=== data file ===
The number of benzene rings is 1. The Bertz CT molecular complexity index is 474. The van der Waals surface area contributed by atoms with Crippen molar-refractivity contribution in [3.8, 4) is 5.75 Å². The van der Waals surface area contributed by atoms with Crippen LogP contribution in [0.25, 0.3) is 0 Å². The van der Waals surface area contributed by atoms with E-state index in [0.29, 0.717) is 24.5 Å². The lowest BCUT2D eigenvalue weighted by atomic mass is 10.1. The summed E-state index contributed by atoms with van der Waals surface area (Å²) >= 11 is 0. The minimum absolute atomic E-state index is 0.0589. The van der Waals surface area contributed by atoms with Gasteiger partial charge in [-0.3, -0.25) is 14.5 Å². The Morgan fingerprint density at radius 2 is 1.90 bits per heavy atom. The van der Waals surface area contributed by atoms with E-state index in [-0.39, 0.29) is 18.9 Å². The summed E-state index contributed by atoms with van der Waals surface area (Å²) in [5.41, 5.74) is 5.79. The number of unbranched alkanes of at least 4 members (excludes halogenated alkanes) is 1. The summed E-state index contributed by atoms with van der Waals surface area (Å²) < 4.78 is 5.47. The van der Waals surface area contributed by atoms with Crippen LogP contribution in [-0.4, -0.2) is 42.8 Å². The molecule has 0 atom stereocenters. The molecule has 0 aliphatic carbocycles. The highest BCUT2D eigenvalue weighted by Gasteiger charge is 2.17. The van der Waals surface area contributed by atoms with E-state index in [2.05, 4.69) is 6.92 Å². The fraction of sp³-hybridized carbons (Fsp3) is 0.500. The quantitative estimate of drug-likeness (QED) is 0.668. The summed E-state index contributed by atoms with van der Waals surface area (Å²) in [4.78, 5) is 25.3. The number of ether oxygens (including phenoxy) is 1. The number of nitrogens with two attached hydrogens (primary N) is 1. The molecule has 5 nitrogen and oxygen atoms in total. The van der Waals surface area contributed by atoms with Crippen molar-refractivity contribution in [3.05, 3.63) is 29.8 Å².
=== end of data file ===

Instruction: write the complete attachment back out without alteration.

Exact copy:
The number of benzene rings is 1. The Bertz CT molecular complexity index is 474. The van der Waals surface area contributed by atoms with Crippen molar-refractivity contribution in [3.8, 4) is 5.75 Å². The van der Waals surface area contributed by atoms with Crippen LogP contribution in [0.25, 0.3) is 0 Å². The van der Waals surface area contributed by atoms with E-state index in [0.29, 0.717) is 24.5 Å². The lowest BCUT2D eigenvalue weighted by atomic mass is 10.1. The summed E-state index contributed by atoms with van der Waals surface area (Å²) >= 11 is 0. The minimum absolute atomic E-state index is 0.0589. The van der Waals surface area contributed by atoms with Gasteiger partial charge in [-0.3, -0.25) is 14.5 Å². The Morgan fingerprint density at radius 2 is 1.90 bits per heavy atom. The van der Waals surface area contributed by atoms with E-state index in [-0.39, 0.29) is 18.9 Å². The summed E-state index contributed by atoms with van der Waals surface area (Å²) in [5.41, 5.74) is 5.79. The number of unbranched alkanes of at least 4 members (excludes halogenated alkanes) is 1. The summed E-state index contributed by atoms with van der Waals surface area (Å²) < 4.78 is 5.47. The van der Waals surface area contributed by atoms with Crippen LogP contribution in [-0.4, -0.2) is 42.8 Å². The molecule has 0 atom stereocenters. The molecule has 0 aliphatic carbocycles. The highest BCUT2D eigenvalue weighted by Gasteiger charge is 2.17. The van der Waals surface area contributed by atoms with E-state index in [2.05, 4.69) is 6.92 Å². The fraction of sp³-hybridized carbons (Fsp3) is 0.500. The quantitative estimate of drug-likeness (QED) is 0.668. The summed E-state index contributed by atoms with van der Waals surface area (Å²) in [4.78, 5) is 25.3. The number of ether oxygens (including phenoxy) is 1. The number of nitrogens with two attached hydrogens (primary N) is 1. The molecule has 5 nitrogen and oxygen atoms in total. The van der Waals surface area contributed by atoms with Crippen molar-refractivity contribution in [3.05, 3.63) is 29.8 Å².